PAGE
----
Is it possible that I’m too responsible?
I’ve been wrestling this week with that question. As a firstborn child, and apt to try to please others, have I overreached in my efforts to be responsible?
We can’t get God to love us any more than He already does. It is obvious to me that He wants me to grow in my knowledge of His love (Ephesians 3:18) and Jesus wants us to learn to trust Him more and more. We can’t be swayed into thinking we need to perform more or better, to earn God’s love. His grace is an ocean that we are swimming in every second of our lives. This might be one reason we are “overreaching.” We must remember this truth: we are sons and daughters of the King, and He has demonstrated His great love for us.
There are some voices in our world that will tell us that we need to take more responsibility. These voices are often highly regarded by our society. They are voices that are fixated on the roles we play instead of living out of our true identity. The message to us is that we need to work harder, because what we are doing is not good enough. When hearing this message, many Christians embrace this notion and equate their dissatisfaction with their failure to apply themselves. This is the root of religion without relationship. Others hear this call to work harder and rebel against it falling into a dependent state on others, failing to carry their own load (Gal. 6:5).
There is a measure of stewardship and responsibility we must take – but according to the Greek word in Galatians 6:5, it is backpack size, (the rations of a soldier for one day), it is doable and should be carried by that person. Shoving it off on others is what our counseling friends would say, shows a level of codependency or enabling. As followers of Christ, we are challenged to come into alignment with God’s purposes and plans every day – and make the necessary adjustments to obey God and follow Him. This is the process of being made to look like Jesus more every day (2 Cor. 3:18).
So, what is the deal with my overreaching in responsibility? I am convinced that the Lord is teaching me about this… so where do I need to adjust my thinking and my actions?
I think I am wrestling with a trust issue and a rest issue.
God is calling us to go deeper in the ways that we trust Him. He is looking for a ruthless trust that is risky and a little crazy, not calculated and safe (two things the world seems to reward). Do I trust God to take care of others, or am I trying to protect them out of my own strength? When I do this, it puts an overwhelming burden on my shoulders I wasn’t designed to carry (Matthew 11:28-30). There is not enough time in the day to think through all the ways we would need to act on other’s behalf. When we have this posture - we will be tempted constantly to control our surroundings and that is a never-ending drain on our energy and bears no good fruit. I once had a dream where the Lord put His right hand on my left shoulder as we both looked at my children and he spoke and said, “I will keep them safe.” Perhaps God knew that my wife and I would be tempted to try to protect our kids from every single harmful aspect of life and we needed to hear His truth about our family. “Responsibility” can turn into a masked version of efforts to control in my life … if I am not careful. It can be a sophisticated way of declaring with my thoughts and actions that if it wasn’t up to me, God couldn’t protect, lead, guide, or help others. It’s very subtle but very real and worth taking inventory in your life.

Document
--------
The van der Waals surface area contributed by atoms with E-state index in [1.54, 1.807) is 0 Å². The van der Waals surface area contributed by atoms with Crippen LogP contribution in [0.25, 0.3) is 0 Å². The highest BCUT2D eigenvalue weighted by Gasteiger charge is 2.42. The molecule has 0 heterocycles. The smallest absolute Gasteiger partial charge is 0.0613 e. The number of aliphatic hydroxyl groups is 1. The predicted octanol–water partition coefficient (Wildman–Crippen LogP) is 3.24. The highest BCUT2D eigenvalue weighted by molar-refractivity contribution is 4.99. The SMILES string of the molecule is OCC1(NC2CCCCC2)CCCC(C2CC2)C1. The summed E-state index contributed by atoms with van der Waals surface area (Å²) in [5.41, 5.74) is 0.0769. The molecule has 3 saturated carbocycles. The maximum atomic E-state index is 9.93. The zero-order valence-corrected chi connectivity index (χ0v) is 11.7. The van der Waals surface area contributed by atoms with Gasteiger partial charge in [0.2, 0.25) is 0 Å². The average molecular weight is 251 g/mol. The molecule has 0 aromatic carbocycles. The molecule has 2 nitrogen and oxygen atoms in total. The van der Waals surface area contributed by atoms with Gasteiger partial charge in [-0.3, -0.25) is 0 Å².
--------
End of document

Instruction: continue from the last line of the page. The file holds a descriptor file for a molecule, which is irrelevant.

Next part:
God is also calling us to go deeper in the ways that we rest in Him. Trust has a byproduct of rest in our hearts. If I am struggling with trusting God, I’m not really entering into the rest that God has for me (Heb. 4:9-11). Do you find a lack of peace in your life? It might mean that you aren’t finding rest. When we put Jesus back at the center of our lives, it begins to re-sort our priorities and challenges us to let go of people, events and circumstances. As a leader you can use your influence in ways to avoid pain or struggle, and run straight into the arms of striving and working to make things happen on your own strength. There is a fine line between leading and manipulating. Leaders sometimes control or manipulate in fear that others will have pain – so they justify this behavior as good leadership that’s leading people to a better future, when in reality, they are just overpromising safety and peace in the middle of a warzone.
I want to find trust and rest at the center with Jesus and I am learning how to trust Jesus with the lives of others, because He is trustworthy and allows them to experience pain so that they will grow and look more and more like Him. So, when I overreach in being “responsible,” most times I am leading others to a place where it can delay their development and make them even more disillusioned when bad things happen.
Lord, help me trust you with the hearts of others more completely as I rest in your sufficiency and love for us!